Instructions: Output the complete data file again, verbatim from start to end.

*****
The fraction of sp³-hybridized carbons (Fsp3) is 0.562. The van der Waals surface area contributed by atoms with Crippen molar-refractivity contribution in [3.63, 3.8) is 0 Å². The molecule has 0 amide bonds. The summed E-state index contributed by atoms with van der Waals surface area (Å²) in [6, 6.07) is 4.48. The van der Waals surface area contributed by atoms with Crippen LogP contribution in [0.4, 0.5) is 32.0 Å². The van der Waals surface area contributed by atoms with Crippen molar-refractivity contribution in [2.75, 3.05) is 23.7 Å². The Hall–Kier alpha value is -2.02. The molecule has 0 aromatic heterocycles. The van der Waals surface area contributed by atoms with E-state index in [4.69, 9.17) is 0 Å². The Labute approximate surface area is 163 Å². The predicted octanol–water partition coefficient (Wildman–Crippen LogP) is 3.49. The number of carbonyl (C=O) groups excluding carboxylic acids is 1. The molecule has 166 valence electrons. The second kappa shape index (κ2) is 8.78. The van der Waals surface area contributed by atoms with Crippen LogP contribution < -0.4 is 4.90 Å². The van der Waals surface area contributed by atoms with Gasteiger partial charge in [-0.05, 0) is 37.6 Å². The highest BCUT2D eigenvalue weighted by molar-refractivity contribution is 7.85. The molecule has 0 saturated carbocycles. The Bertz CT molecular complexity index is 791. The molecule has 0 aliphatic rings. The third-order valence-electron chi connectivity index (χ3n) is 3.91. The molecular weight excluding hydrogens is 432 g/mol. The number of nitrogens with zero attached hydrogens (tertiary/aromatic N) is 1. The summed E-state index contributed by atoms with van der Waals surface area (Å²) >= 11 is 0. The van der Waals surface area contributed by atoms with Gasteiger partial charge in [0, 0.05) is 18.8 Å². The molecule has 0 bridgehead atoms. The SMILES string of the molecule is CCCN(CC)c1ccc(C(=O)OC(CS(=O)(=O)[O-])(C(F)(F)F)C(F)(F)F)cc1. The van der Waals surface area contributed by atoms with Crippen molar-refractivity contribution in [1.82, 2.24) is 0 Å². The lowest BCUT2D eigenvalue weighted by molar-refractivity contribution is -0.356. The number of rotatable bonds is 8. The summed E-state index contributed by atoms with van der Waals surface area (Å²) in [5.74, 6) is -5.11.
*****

The fraction of sp³-hybridized carbons (Fsp3) is 0.562. The van der Waals surface area contributed by atoms with Crippen molar-refractivity contribution in [3.63, 3.8) is 0 Å². The molecule has 0 amide bonds. The summed E-state index contributed by atoms with van der Waals surface area (Å²) in [6, 6.07) is 4.48. The van der Waals surface area contributed by atoms with Crippen LogP contribution in [0.4, 0.5) is 32.0 Å². The van der Waals surface area contributed by atoms with Crippen molar-refractivity contribution in [2.75, 3.05) is 23.7 Å². The Hall–Kier alpha value is -2.02. The molecule has 0 aromatic heterocycles. The van der Waals surface area contributed by atoms with E-state index in [4.69, 9.17) is 0 Å². The Labute approximate surface area is 163 Å². The predicted octanol–water partition coefficient (Wildman–Crippen LogP) is 3.49. The number of carbonyl (C=O) groups excluding carboxylic acids is 1. The molecule has 166 valence electrons. The second kappa shape index (κ2) is 8.78. The van der Waals surface area contributed by atoms with Crippen LogP contribution < -0.4 is 4.90 Å². The van der Waals surface area contributed by atoms with Gasteiger partial charge in [-0.05, 0) is 37.6 Å². The highest BCUT2D eigenvalue weighted by molar-refractivity contribution is 7.85. The molecule has 0 saturated carbocycles. The Bertz CT molecular complexity index is 791. The molecule has 0 aliphatic rings. The third-order valence-electron chi connectivity index (χ3n) is 3.91. The molecular weight excluding hydrogens is 432 g/mol. The number of nitrogens with zero attached hydrogens (tertiary/aromatic N) is 1. The summed E-state index contributed by atoms with van der Waals surface area (Å²) >= 11 is 0. The van der Waals surface area contributed by atoms with Gasteiger partial charge in [0, 0.05) is 18.8 Å². The molecule has 0 bridgehead atoms. The SMILES string of the molecule is CCCN(CC)c1ccc(C(=O)OC(CS(=O)(=O)[O-])(C(F)(F)F)C(F)(F)F)cc1. The van der Waals surface area contributed by atoms with Crippen molar-refractivity contribution in [1.82, 2.24) is 0 Å². The lowest BCUT2D eigenvalue weighted by molar-refractivity contribution is -0.356. The number of rotatable bonds is 8. The summed E-state index contributed by atoms with van der Waals surface area (Å²) in [5.74, 6) is -5.11.